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Two-third of the country’s birds are threatened with extinction, a new report claims

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Nearly two-thirds of America’s breeding bird species are in danger of extinction, in the midst of global warming, according to a new report.

Scientists are very close to the airport, used the 140 million observations recorded by birders and scientists, to pinpoint where the 604 a North American species of birds present in a region referred to as the “range.” Next, they used the latest climate models project to find out how each and every species’ range would be a shift away from climate change and other human impacts in advance of the whole of the continent as a whole.

In their report, which concludes that out of 604 species have been modeled, 389, are vulnerable to extinction, which means that as soon as the 2080, and more than one-half of their current range, it may become uninhabitable — and they would not gain new ground.

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A red-bellied woodpecker perches on a tree in a garden in Quincy, MA on May 7, 2019. (Photo by Matthew J. Lee/The Boston Globe via Getty Images)

“Ninety-nine percent of the birds would be able to cope with more frequent extreme weather events such as intense spring heat, and heavy rainfall; at the same time, the increase in the level of the sea, and of urbanization, could be consuming much-needed habitat,” the scientists write in a summary of their findings. Most of the birds you are likely to multiple, multiple threats and unless we curb the emissions, and the priority of the preservation of the areas identified by the models, which will be a crucial year for the climate-threatened birds.”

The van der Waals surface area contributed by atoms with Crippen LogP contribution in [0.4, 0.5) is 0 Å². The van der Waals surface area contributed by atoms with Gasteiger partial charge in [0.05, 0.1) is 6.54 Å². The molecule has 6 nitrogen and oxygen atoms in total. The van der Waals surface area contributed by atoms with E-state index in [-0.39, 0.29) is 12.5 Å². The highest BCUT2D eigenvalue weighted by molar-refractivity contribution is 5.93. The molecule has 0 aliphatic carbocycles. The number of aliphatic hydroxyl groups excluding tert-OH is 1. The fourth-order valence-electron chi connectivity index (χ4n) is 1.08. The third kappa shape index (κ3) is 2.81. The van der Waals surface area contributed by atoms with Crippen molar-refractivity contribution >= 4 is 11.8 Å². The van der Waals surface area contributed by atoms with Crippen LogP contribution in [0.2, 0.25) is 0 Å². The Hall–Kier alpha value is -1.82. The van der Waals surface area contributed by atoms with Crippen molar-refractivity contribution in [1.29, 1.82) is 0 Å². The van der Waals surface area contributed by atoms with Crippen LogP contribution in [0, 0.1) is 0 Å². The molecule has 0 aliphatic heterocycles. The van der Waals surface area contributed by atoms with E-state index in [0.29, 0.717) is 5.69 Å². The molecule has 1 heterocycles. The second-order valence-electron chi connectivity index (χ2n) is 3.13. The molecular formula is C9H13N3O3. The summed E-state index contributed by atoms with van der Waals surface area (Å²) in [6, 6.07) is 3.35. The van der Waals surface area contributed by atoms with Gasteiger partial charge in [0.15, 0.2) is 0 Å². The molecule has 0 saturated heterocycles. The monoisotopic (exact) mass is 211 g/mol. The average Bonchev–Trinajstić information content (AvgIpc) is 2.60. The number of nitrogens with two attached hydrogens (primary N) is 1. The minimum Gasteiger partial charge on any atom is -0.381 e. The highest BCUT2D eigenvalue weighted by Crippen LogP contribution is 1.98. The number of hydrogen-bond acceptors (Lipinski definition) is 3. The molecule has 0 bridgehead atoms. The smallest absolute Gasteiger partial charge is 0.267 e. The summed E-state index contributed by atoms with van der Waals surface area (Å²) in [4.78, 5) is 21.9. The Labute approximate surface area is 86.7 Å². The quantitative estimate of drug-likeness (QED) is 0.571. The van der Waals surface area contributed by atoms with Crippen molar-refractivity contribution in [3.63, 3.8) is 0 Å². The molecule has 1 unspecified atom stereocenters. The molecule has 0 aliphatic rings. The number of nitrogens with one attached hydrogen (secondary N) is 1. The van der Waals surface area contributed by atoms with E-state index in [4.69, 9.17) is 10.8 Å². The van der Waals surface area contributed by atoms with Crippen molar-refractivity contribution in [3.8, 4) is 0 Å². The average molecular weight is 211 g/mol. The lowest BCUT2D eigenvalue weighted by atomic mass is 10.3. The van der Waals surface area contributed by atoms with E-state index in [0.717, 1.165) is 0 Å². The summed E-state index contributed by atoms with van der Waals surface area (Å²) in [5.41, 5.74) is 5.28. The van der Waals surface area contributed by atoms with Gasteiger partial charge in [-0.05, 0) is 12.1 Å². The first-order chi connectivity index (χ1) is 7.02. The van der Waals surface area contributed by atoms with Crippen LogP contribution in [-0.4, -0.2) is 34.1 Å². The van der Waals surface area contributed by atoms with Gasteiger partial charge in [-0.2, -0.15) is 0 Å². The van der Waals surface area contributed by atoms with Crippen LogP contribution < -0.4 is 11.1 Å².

The models that have been used, which is said to be the culmination of five years of research, the “cutting edge,” said Josh Lawler, an ecologist at the University of Washington in Seattle, who are using similar models to predict how wildlife might respond to climate change, he was not involved in the Audobon study.

Audobon report to be released in 2014, to say that one-half of the land, the birds are vulnerable to climate change. This new report looks at each of the bird’s biology, in contrast to the old report.

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An adult whooping crane at the USGS Patuxent Wildlife Research Center in Maryland, usa in 2017. (Photo by Salwan Georges/The Washington Post via Getty Images)

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